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I think heavy fines and community service are both needed. Its like $1000USD fine in the states for littering. Australia should be hire I say. Only way to make is sink in.

 

I do agree with some of you that I think its the New Gen Y that think mum and dad will take care of it for me mentality thats fucked. I don't put up with it, if I see anyone throwing rubbish on the ground I fucking let it fly. I have even picked it up and put it in people hands and said the bin is over there mate. Nearly had a punch on with one dickhead who told me to mind my own business. I swear if he was not with his kids I would have stuffed the cigarette up his ass. I told him he was setting a great example for his kids and even turned to the kids and said your dad is a bum, don't turn out like him and walked off.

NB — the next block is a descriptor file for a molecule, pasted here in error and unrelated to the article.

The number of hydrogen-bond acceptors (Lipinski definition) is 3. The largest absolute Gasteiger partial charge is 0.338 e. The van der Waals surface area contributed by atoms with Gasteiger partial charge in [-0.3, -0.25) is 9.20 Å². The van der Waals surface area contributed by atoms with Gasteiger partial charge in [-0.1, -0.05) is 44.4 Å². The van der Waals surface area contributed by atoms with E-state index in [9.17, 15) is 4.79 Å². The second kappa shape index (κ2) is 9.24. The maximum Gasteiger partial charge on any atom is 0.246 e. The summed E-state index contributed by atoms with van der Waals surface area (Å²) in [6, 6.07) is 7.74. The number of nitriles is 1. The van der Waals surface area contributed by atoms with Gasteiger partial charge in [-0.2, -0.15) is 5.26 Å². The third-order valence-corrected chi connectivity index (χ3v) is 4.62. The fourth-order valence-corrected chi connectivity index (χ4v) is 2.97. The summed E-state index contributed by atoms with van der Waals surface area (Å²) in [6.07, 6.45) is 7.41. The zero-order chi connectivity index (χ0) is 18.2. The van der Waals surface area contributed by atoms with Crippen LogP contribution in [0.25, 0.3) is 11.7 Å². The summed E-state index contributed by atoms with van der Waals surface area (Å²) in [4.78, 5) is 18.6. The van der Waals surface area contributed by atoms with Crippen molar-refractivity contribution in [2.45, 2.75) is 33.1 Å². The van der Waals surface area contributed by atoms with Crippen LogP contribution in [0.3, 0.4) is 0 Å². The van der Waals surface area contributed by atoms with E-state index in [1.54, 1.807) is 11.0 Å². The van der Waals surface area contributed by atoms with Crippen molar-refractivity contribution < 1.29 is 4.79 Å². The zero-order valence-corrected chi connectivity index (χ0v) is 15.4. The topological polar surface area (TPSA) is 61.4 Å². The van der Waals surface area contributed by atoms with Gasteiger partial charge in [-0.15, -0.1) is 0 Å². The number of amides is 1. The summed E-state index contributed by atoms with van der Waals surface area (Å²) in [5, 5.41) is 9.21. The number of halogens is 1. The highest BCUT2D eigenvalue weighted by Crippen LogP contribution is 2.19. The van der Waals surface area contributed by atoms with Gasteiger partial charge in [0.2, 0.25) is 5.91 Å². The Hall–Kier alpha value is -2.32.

Behaviour like that could get you into fights.

 

Regardless, it isn't any of your business. What the guy does and the example he sets for his kids is up to him. I appreciate that you're concerned about this example, but it's still not your place to behave like that. You're not a police officer and you could end up getting yourself into serious trouble.

 

The downfall of Social Responsibility.

 

It is *everybodies* responsibility as to how children are raised, and everybodies business how people behave in public.

This *must* be balanced against the ability for people to tell others to get fucked.

Currently, it is apparent that gestalt is all for littering. For it to change more people have to care.

Edited by VannA

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Maybe this culture of "not my business" is part of the problem.

 

They are some one else's kids, but they live in the same society as us. If their parents are setting bad examples, the kids should know so they don't grow up emulating it.